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Armin Nikkhah Shirazi: on 4/20/15 at 19:15pm UTC, wrote Dear Conrad, I finally had a chance to read all three of your FQXi essays...

Alexey/Lev Burov: on 4/3/15 at 20:40pm UTC, wrote Dear Conrad, I see your accent on meanings as interesting. One way to put...

Joe Fisher: on 4/3/15 at 16:31pm UTC, wrote Dear Dr. Johnson, I think Newton was wrong about abstract gravity;...

Richard Lewis: on 4/2/15 at 10:08am UTC, wrote Dear Conrad, I found your essay to be very clear and I agree completely...

Conrad Johnson: on 3/25/15 at 14:47pm UTC, wrote Dear Sylvain – Thanks for reading and commenting so extensively. Your...

Sylvain Poirier: on 3/24/15 at 14:42pm UTC, wrote Dear Conrad, It is indeed an important aspect of physics that you are...

Conrad Johnson: on 3/17/15 at 14:41pm UTC, wrote Sophia, Thanks very much. You’re right, if we want to understand how...

Sophia Magnusdottir: on 3/16/15 at 14:35pm UTC, wrote Hi Conrad, I think your essay is the first I've read in this contest that...


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Georgina Woodward: "On obtaining the singular, relative, measurement product it replaces the..." in The Present State of...

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February 7, 2023

CATEGORY: Trick or Truth Essay Contest (2015) [back]
TOPIC: On Finding Meaning in the Language of Physics by Conrad Dale Johnson [refresh]
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Author Conrad Dale Johnson wrote on Feb. 25, 2015 @ 16:38 GMT
Essay Abstract

Galileo spoke of the universe as a book, written in the language of mathematics. Following his metaphor, we ask – why does the language of physics include so many different kinds of math, some simple, others extremely complex? Like any language, this one has both a formal structure and a web of semantic relationships, that give contexts of meaning to its terms and expressions. In physics the formal, mathematical structures have been studied in depth, and despite their difficulties, this aspect of the language is quite well understood. The semantic aspect of physics, though, remains unexplored. We tend just to take it for granted that the many terms that appear in the equations are physically meaningful – terms like space and time, mass and charge, etc. Yet none of these is observable or even definable by itself, apart from the contexts given by other terms in the language. Each physical variable and constant appears in many key equations, which together define its meaning in relation to other terms. This essay considers what it takes for a language to do this – to make all its expressions meaningful in terms of each other. This kind of semantic self-sufficiency is unique to physics, since in any other language, expressions have meaning primarily by referring to things beyond the language itself. But the language of the physical world is fundamental; there’s no deeper level of meaning to which it can refer. We consider the diverse mathematics involved in atomic structure to illustrate how physics is able to give meaning to the complex variety of facts and regularities on which everything else in the universe depends.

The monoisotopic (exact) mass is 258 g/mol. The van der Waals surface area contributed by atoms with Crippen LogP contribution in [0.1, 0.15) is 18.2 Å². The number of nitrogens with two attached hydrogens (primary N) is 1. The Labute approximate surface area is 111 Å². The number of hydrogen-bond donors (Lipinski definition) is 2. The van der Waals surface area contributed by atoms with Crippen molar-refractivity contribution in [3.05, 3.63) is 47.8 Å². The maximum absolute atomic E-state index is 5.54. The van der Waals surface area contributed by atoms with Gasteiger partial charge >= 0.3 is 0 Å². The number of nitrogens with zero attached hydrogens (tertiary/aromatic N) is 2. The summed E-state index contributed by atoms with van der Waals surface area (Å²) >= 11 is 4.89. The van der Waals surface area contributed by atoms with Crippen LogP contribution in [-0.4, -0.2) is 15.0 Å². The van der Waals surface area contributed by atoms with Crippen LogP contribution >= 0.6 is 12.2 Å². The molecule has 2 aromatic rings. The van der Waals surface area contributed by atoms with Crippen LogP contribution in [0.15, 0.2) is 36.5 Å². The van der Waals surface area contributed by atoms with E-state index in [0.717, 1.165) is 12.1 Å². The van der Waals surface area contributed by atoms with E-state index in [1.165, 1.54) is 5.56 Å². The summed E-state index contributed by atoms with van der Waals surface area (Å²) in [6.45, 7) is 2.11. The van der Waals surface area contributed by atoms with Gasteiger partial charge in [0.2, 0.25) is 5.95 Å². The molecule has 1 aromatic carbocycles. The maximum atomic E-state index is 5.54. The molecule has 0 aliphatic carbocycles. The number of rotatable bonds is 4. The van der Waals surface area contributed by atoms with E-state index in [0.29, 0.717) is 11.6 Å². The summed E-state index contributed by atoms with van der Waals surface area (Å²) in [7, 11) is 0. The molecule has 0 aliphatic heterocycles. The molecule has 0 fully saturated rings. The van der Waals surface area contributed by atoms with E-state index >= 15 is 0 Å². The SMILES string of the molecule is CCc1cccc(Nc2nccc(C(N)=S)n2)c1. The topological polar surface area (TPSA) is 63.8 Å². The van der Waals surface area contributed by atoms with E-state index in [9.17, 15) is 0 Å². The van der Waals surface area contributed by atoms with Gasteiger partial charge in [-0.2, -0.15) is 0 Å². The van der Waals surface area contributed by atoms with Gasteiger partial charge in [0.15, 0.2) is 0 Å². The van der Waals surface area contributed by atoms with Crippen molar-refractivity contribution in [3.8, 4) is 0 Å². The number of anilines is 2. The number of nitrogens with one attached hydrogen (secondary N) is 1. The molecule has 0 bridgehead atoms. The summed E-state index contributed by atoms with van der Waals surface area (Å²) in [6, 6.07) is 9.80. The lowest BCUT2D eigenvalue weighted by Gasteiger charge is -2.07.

Author Bio

I’ve lived mainly in the US. My interest in the foundations of physics goes back to my graduate-school days at the University of California at Santa Cruz, where I earned my Ph.D. in the History of Consciousness, focusing on the evolution of Western philosophy and science. I’ve contributed essays on related topics to the FQXi contests since 2012.

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Ed Unverricht wrote on Feb. 25, 2015 @ 21:55 GMT
Hi Conrad Dale Johnson,